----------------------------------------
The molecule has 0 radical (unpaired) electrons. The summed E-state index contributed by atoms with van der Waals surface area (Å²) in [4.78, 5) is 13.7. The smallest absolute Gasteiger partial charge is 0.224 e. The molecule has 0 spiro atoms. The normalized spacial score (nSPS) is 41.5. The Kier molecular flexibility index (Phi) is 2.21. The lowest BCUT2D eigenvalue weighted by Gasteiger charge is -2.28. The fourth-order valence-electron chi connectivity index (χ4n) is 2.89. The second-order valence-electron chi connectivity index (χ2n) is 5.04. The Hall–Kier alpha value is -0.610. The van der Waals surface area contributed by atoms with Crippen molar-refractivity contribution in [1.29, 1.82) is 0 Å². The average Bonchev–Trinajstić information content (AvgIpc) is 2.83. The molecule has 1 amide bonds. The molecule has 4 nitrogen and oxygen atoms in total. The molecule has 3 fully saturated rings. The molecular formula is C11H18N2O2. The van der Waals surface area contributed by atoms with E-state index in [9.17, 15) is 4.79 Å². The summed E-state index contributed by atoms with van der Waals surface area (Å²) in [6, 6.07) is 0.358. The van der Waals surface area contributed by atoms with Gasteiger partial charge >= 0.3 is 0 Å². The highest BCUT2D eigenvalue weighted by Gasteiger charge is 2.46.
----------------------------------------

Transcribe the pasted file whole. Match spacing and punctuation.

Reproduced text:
The molecule has 0 radical (unpaired) electrons. The summed E-state index contributed by atoms with van der Waals surface area (Å²) in [4.78, 5) is 13.7. The smallest absolute Gasteiger partial charge is 0.224 e. The molecule has 0 spiro atoms. The normalized spacial score (nSPS) is 41.5. The Kier molecular flexibility index (Phi) is 2.21. The lowest BCUT2D eigenvalue weighted by Gasteiger charge is -2.28. The fourth-order valence-electron chi connectivity index (χ4n) is 2.89. The second-order valence-electron chi connectivity index (χ2n) is 5.04. The Hall–Kier alpha value is -0.610. The van der Waals surface area contributed by atoms with Crippen molar-refractivity contribution in [1.29, 1.82) is 0 Å². The average Bonchev–Trinajstić information content (AvgIpc) is 2.83. The molecule has 1 amide bonds. The molecule has 4 nitrogen and oxygen atoms in total. The molecule has 3 fully saturated rings. The molecular formula is C11H18N2O2. The van der Waals surface area contributed by atoms with E-state index in [9.17, 15) is 4.79 Å². The summed E-state index contributed by atoms with van der Waals surface area (Å²) in [6, 6.07) is 0.358. The van der Waals surface area contributed by atoms with Gasteiger partial charge >= 0.3 is 0 Å². The highest BCUT2D eigenvalue weighted by Gasteiger charge is 2.46.